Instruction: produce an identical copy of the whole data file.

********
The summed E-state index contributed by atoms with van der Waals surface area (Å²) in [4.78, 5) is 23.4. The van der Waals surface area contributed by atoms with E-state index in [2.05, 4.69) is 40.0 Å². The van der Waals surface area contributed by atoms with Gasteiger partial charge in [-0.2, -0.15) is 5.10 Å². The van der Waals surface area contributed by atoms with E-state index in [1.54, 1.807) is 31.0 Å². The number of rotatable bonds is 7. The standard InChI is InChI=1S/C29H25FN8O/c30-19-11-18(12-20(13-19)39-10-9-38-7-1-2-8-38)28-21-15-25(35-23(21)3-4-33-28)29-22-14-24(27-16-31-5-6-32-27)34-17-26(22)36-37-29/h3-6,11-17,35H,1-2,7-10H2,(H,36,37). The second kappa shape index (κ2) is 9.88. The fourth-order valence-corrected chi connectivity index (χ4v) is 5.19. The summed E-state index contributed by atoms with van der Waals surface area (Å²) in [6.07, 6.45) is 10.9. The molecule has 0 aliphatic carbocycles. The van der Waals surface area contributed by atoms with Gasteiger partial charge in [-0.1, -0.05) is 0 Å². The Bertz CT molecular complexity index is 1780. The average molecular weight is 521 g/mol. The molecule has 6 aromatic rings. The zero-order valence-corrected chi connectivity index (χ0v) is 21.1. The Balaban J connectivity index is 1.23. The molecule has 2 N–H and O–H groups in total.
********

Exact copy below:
The summed E-state index contributed by atoms with van der Waals surface area (Å²) in [4.78, 5) is 23.4. The van der Waals surface area contributed by atoms with E-state index in [2.05, 4.69) is 40.0 Å². The van der Waals surface area contributed by atoms with Gasteiger partial charge in [-0.2, -0.15) is 5.10 Å². The van der Waals surface area contributed by atoms with E-state index in [1.54, 1.807) is 31.0 Å². The number of rotatable bonds is 7. The standard InChI is InChI=1S/C29H25FN8O/c30-19-11-18(12-20(13-19)39-10-9-38-7-1-2-8-38)28-21-15-25(35-23(21)3-4-33-28)29-22-14-24(27-16-31-5-6-32-27)34-17-26(22)36-37-29/h3-6,11-17,35H,1-2,7-10H2,(H,36,37). The second kappa shape index (κ2) is 9.88. The fourth-order valence-corrected chi connectivity index (χ4v) is 5.19. The summed E-state index contributed by atoms with van der Waals surface area (Å²) in [6.07, 6.45) is 10.9. The molecule has 0 aliphatic carbocycles. The van der Waals surface area contributed by atoms with Gasteiger partial charge in [-0.1, -0.05) is 0 Å². The Bertz CT molecular complexity index is 1780. The average molecular weight is 521 g/mol. The molecule has 6 aromatic rings. The zero-order valence-corrected chi connectivity index (χ0v) is 21.1. The Balaban J connectivity index is 1.23. The molecule has 2 N–H and O–H groups in total.